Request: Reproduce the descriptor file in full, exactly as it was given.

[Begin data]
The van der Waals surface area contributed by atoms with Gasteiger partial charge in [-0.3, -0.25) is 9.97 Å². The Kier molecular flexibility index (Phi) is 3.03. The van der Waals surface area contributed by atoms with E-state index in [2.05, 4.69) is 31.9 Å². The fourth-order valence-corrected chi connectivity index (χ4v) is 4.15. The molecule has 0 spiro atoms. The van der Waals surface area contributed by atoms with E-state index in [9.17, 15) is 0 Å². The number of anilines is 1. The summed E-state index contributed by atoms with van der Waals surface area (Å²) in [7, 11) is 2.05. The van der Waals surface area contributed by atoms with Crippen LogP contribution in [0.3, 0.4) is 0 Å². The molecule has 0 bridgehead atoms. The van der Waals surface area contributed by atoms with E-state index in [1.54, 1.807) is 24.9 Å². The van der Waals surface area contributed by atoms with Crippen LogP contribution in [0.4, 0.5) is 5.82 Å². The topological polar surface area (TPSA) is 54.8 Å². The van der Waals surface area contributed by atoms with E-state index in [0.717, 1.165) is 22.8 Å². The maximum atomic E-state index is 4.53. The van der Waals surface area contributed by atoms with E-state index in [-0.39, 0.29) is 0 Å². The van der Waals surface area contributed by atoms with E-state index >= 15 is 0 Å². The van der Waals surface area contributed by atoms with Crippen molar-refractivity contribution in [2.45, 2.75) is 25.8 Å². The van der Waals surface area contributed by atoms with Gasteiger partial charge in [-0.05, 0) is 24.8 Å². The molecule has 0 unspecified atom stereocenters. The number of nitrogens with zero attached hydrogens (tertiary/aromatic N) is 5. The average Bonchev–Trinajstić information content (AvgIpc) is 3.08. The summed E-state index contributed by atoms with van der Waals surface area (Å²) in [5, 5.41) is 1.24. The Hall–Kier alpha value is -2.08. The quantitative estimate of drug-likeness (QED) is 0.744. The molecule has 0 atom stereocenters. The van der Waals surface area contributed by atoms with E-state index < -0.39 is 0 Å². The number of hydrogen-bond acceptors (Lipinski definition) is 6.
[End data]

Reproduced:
The van der Waals surface area contributed by atoms with Gasteiger partial charge in [-0.3, -0.25) is 9.97 Å². The Kier molecular flexibility index (Phi) is 3.03. The van der Waals surface area contributed by atoms with E-state index in [2.05, 4.69) is 31.9 Å². The fourth-order valence-corrected chi connectivity index (χ4v) is 4.15. The molecule has 0 spiro atoms. The van der Waals surface area contributed by atoms with E-state index in [9.17, 15) is 0 Å². The number of anilines is 1. The summed E-state index contributed by atoms with van der Waals surface area (Å²) in [7, 11) is 2.05. The van der Waals surface area contributed by atoms with Crippen LogP contribution in [0.3, 0.4) is 0 Å². The molecule has 0 bridgehead atoms. The van der Waals surface area contributed by atoms with E-state index in [1.54, 1.807) is 24.9 Å². The van der Waals surface area contributed by atoms with Crippen LogP contribution in [0.4, 0.5) is 5.82 Å². The topological polar surface area (TPSA) is 54.8 Å². The van der Waals surface area contributed by atoms with E-state index in [0.717, 1.165) is 22.8 Å². The maximum atomic E-state index is 4.53. The van der Waals surface area contributed by atoms with E-state index in [-0.39, 0.29) is 0 Å². The van der Waals surface area contributed by atoms with E-state index >= 15 is 0 Å². The van der Waals surface area contributed by atoms with Crippen molar-refractivity contribution in [2.45, 2.75) is 25.8 Å². The van der Waals surface area contributed by atoms with Gasteiger partial charge in [-0.05, 0) is 24.8 Å². The molecule has 0 unspecified atom stereocenters. The number of nitrogens with zero attached hydrogens (tertiary/aromatic N) is 5. The average Bonchev–Trinajstić information content (AvgIpc) is 3.08. The summed E-state index contributed by atoms with van der Waals surface area (Å²) in [5, 5.41) is 1.24. The Hall–Kier alpha value is -2.08. The quantitative estimate of drug-likeness (QED) is 0.744. The molecule has 0 atom stereocenters. The van der Waals surface area contributed by atoms with E-state index < -0.39 is 0 Å². The number of hydrogen-bond acceptors (Lipinski definition) is 6.